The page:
The organization of social insect colonies requires sophisticated mechanisms to regulate caste composition according to colony demands. In termites, the soldier caste is responsible for the inhibition of soldier differentiation, but the mechanism underlying the regulation of soldier differentiation is still unclear. In this study, we performed transcriptome analyses to identify genes expressed in workers that fluctuated in the presence of soldiers in the subterranean termite Reticulitermes speratus. First, soldier differentiation was artificially induced via juvenile hormone (JH) application, and the inhibitory effects of soldier differentiation on soldier presence were evaluated. Second, transcriptomes were prepared from workers with or without soldiers under JH treatment, and expression analyses were performed to identify differentially expressed genes (DEGs) for each treatment. The expression levels of several DEGs were verified by quantitative real-time PCR. The results indicated that only a small number of DEGs were upregulated by the presence of soldiers. A homology search of DEGs and gene ontology (GO) analysis of the DEGs showed that some genes were responsible for the regulation of hormone levels, social interaction, and response to xenobiotic substances, suggesting that they could be involved in developmental arrest and pheromonal regulation in workers. Moreover, GO analysis indicated that the expression of many genes, including those involved in hormone metabolic processes, fluctuated with JH application. Suppression of soldier differentiation in the presence of soldiers could be accomplished by the expression of a large number of genes required for soldier differentiation.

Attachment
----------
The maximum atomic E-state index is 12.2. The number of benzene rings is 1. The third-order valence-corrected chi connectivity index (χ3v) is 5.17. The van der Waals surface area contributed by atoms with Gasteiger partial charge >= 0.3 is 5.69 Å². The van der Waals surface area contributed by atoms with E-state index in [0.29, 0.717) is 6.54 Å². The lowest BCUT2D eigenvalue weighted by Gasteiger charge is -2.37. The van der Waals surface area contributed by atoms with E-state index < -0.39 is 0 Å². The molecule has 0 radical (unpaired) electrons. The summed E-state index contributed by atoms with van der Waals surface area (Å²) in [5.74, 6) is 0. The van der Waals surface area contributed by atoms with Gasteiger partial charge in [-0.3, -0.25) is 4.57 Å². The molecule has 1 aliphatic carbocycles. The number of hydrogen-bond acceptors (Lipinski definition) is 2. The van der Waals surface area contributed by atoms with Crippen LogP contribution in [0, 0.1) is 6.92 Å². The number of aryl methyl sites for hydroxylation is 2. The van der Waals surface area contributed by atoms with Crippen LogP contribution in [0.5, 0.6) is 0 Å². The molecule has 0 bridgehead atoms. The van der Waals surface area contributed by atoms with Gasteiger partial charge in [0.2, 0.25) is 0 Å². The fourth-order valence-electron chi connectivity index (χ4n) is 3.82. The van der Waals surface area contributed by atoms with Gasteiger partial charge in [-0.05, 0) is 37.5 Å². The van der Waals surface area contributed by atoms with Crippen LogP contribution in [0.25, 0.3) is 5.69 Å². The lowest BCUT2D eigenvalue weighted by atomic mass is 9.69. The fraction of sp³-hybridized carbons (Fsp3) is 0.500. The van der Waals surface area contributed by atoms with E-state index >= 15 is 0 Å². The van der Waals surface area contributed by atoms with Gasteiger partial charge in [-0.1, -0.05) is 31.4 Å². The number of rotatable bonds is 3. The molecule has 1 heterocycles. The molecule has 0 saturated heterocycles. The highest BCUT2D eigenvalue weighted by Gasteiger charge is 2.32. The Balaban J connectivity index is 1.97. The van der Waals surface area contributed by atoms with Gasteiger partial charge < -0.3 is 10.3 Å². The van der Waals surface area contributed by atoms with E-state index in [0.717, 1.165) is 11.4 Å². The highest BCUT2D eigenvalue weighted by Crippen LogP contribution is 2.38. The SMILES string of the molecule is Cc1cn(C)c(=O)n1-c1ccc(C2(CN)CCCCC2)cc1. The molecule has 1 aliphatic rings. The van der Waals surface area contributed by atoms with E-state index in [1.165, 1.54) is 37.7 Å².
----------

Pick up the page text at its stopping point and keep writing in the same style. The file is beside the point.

- caste differentiation
- juvenile hormone
ASJC Scopus subject areas
- Ecology, Evolution, Behavior and Systematics